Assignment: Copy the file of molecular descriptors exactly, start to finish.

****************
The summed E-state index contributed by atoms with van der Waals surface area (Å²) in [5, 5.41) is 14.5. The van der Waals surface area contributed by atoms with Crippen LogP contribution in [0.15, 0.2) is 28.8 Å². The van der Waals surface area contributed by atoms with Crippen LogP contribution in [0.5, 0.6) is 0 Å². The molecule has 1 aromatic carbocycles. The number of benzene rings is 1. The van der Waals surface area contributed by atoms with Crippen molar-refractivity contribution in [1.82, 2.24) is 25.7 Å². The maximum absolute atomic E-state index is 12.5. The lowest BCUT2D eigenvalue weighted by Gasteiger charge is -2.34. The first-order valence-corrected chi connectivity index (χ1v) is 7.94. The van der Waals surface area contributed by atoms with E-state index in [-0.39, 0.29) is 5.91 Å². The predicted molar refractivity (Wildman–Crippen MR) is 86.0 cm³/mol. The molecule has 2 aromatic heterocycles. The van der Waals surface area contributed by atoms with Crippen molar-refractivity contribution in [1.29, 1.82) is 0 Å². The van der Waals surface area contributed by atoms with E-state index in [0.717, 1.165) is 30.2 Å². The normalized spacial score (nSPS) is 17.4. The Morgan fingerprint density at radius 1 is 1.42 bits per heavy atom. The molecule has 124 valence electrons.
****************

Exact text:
The summed E-state index contributed by atoms with van der Waals surface area (Å²) in [5, 5.41) is 14.5. The van der Waals surface area contributed by atoms with Crippen LogP contribution in [0.15, 0.2) is 28.8 Å². The van der Waals surface area contributed by atoms with Crippen LogP contribution in [0.5, 0.6) is 0 Å². The molecule has 1 aromatic carbocycles. The number of benzene rings is 1. The van der Waals surface area contributed by atoms with Crippen molar-refractivity contribution in [1.82, 2.24) is 25.7 Å². The maximum absolute atomic E-state index is 12.5. The lowest BCUT2D eigenvalue weighted by Gasteiger charge is -2.34. The first-order valence-corrected chi connectivity index (χ1v) is 7.94. The van der Waals surface area contributed by atoms with E-state index in [-0.39, 0.29) is 5.91 Å². The predicted molar refractivity (Wildman–Crippen MR) is 86.0 cm³/mol. The molecule has 2 aromatic heterocycles. The van der Waals surface area contributed by atoms with Crippen molar-refractivity contribution in [1.29, 1.82) is 0 Å². The van der Waals surface area contributed by atoms with E-state index in [0.717, 1.165) is 30.2 Å². The normalized spacial score (nSPS) is 17.4. The Morgan fingerprint density at radius 1 is 1.42 bits per heavy atom. The molecule has 124 valence electrons.